Knowledge Bank

Altitude Mountain Sickness (AMS)

Many people are concerned about altitude sickness. This problem, often known as acute mountain sickness (AMS).

AMS rarely occurs lower than 8,000ft and only minor symptoms occur below 3000 meters (9,500ft).But after 12,000 ft it can increase and then it can be serious for your health.

AMS occurs when the body does not adapt well to the lack of oxygen present at higher altitudes. At 15,000ft, very less amount of oxygen available in the mountains. The itineraries of the treks of Expedition Path are designed to reduce the risk of altitude sickness as much as possible, although individual susceptibility to altitude sickness seems to be genetically determined.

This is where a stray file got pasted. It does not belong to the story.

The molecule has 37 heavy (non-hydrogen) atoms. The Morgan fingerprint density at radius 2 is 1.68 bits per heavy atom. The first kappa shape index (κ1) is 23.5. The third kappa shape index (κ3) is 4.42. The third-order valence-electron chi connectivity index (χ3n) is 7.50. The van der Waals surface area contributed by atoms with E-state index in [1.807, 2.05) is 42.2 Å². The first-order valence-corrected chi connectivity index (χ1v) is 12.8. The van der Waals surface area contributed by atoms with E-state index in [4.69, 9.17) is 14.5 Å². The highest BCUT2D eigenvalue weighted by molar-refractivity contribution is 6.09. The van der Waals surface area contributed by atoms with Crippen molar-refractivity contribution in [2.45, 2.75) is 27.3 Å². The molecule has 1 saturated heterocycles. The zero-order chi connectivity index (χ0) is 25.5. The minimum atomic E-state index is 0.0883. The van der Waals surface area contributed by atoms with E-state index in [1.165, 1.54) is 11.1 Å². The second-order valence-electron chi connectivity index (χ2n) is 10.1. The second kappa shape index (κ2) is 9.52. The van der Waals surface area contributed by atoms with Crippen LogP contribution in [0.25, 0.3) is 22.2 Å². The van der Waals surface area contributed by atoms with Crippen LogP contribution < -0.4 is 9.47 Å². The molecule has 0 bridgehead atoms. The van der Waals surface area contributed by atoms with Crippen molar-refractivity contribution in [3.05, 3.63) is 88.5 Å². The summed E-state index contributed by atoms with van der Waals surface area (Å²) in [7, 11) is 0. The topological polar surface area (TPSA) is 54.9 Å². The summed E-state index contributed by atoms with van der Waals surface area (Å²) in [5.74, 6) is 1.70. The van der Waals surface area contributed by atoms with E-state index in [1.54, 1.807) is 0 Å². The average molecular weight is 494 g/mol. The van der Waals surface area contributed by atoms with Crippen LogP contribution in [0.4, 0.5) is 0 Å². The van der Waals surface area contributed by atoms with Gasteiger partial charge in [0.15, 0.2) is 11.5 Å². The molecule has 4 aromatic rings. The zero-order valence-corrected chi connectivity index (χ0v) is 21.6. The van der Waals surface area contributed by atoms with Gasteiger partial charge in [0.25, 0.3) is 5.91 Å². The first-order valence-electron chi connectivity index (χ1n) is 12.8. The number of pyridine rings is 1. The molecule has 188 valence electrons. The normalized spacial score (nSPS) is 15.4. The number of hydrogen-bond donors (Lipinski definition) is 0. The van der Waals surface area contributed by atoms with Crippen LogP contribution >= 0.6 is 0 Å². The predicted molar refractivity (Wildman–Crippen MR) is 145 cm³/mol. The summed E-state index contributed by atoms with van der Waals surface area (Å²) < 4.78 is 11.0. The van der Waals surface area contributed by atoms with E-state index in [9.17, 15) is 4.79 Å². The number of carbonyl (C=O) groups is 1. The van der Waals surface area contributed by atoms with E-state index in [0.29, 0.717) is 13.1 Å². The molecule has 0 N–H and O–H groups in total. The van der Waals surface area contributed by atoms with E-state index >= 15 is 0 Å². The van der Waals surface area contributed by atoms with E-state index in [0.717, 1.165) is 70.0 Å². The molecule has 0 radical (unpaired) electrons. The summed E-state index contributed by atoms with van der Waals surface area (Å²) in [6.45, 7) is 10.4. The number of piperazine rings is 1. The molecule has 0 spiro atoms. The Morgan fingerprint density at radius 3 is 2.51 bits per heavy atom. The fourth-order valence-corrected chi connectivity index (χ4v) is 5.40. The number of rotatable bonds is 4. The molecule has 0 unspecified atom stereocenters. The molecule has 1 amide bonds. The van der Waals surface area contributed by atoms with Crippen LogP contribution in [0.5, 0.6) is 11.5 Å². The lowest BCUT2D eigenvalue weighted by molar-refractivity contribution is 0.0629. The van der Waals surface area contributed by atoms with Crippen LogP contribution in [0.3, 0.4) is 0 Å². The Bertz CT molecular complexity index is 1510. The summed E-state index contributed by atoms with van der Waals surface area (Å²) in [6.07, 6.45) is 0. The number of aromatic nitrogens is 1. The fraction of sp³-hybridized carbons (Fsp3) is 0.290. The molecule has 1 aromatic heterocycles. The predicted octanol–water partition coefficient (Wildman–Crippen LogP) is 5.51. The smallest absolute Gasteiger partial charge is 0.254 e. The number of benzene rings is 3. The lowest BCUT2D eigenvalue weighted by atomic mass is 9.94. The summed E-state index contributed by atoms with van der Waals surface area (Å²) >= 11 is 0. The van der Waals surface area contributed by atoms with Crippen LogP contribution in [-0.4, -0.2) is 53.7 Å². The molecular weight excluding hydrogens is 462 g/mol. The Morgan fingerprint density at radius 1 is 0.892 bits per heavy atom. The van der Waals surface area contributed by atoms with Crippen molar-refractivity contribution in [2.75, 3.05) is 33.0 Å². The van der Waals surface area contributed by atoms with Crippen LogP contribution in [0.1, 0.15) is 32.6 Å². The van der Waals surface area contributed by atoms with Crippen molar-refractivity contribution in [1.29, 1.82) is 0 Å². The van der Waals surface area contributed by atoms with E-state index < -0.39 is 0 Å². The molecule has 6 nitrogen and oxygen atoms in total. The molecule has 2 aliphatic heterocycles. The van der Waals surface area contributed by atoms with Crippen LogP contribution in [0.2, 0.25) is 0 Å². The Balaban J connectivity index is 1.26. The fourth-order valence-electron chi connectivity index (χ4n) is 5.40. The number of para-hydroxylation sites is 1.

What happens to the body during altitude illness?

The following substances can do this, and should never be used by someone who has symptoms of altitude illness:

To prevent AMS and respiratory depression, drink at least three –four liters of liquid a day and avoid getting cold.

Altitude sickness can to a certain extent be prevented by acetazolamide (Diamox SR), ( As per doctor’ instructions)

Please seek the advice of your personal physician. Please note that taking Diamox SR does not mean that you can ignore advice about proper acclimatization.

To recap, serious symptoms of altitude sickness include

In the presence of these symptoms, medical attention must be sought immediately in conjunction with descent to the lowest possible height.

Note: Our staff is very experienced in dealing with the effects of higher altitudes. As they are natives of Himalayan region, they easily acclimatize and therefore can care for their trekkers.

They are equipped with necessary medical supplies and will assist with basic first aid treatment. We design our tours to ensure trekkers are ready for high altitude, and arrange alternative itineraries for those at risk.